David was born and raised on his family’s farm in East Kent before going to University in Cardiff. After graduating in Ancient History and Religious Studies in 1992 he started officer training at the Royal Military Academy Sandhurst before being commissioned into the Princess of Wales’s Royal Regiment in 1993. As a young infantry officer David served on operations in Northern Ireland as well as working in Kenya, Germany and Canada.
In 1999 he was posted to 4th Armoured Brigade in time to take part in the NATO advance into Kosovo He served for 4 months dealing with the aftermath of a bloody ethnic conflict and gaining a real insight into how leaders operate under pressure. After attending the Joint Services Staff College he returned to his battalion in August 2003 to take command of B Company. Soon after he arrived they were warned off to go to Iraq and David started a period of intense training to prepare for what was going to be an extremely difficult tour.
His Brigade arrived in Iraq in April 2004 in time to face the recent Shia uprising and a huge increase in violence. During that time the Princess of Wales’s Royal Regiment was to face the most intense combat the British Army had seen since Korea. Based in Basra B Company had to work with the local population to try rebuild their shattered city while at the same time facing regular mortar, rocket and machinegun attacks as the insurgency gathered pace. This culminated on 9 August when a British patrol was cut off in the centre of Basra and David and his company were tasked to save them. In a 3 hour battle the patrol was saved but one of the company was killed and 7 wounded, including David. With severe wounds to his chest, right eye, hand and shoulder the surgeon in the field hospital only gave him a 5% chance of survival. However after emergency surgery he returned to hospital in the UK and started on the long road of physical rehabilitation and recovery.
After 4 years rehabilitation including 6 months in Headley Court and over 20 operations David was medically discharged from the Army and returned home to run the family farm. Before leaving he wanted one last challenge. Having been inspired by other amputees who had gone on to run marathons David needed something to test his arms and shoulder. A friend suggested they complete the Devizes to Westminster Canoe Race, considered the toughest marathon canoe race in the world. After 4 months hard training they set off on 22 March 2008 and finished 27 hours later having paddled non stop over 125 miles and 77 locks through the worst conditions the 60 year old race had ever seen. They had also managed to raise £22000 for Help for Heroes.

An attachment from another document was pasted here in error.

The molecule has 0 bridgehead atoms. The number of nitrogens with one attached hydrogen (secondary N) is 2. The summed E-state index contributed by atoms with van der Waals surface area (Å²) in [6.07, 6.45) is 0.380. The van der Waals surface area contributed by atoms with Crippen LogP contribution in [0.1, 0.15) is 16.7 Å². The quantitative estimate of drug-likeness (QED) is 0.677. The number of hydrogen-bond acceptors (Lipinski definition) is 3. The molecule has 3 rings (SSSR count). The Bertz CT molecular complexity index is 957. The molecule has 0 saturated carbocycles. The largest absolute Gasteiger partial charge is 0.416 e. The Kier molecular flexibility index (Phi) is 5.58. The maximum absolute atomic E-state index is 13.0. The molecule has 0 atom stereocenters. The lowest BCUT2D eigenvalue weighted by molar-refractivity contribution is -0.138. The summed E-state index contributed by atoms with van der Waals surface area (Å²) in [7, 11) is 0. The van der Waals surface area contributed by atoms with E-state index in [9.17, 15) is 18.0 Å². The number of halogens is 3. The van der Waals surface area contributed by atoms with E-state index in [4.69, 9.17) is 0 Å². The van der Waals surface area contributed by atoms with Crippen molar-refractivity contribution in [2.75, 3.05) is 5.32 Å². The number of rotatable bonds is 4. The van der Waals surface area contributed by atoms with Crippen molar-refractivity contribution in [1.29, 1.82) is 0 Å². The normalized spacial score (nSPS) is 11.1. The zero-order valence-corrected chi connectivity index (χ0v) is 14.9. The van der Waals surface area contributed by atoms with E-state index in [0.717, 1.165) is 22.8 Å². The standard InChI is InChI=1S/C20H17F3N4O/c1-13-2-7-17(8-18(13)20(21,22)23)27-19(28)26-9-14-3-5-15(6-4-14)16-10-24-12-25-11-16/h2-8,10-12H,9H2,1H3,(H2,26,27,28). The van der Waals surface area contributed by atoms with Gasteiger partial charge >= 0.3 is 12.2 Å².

Before he left the Army David had been invited back to the Royal Military Academy Sandhurst to talk to the cadets about Leadership in Combat. This stared an interest in speaking on the subject that has led to him addressing both military and civilian audiences about the importance and principles of leadership.
David lives in East Kent with his wife, Lara, and 3 children, along with a growing menagerie of pets. When either the farm of the family give him time he attempts to catch trout on the fly.
“Thank you so much for your presentation on Wednesday. It was absolutely excellent and the verbal feedback I have received so far and the fact you got a standing ovation (a first in the history of our events) reflected that.
Thanks again for such an inspiration talk.” – IPIA
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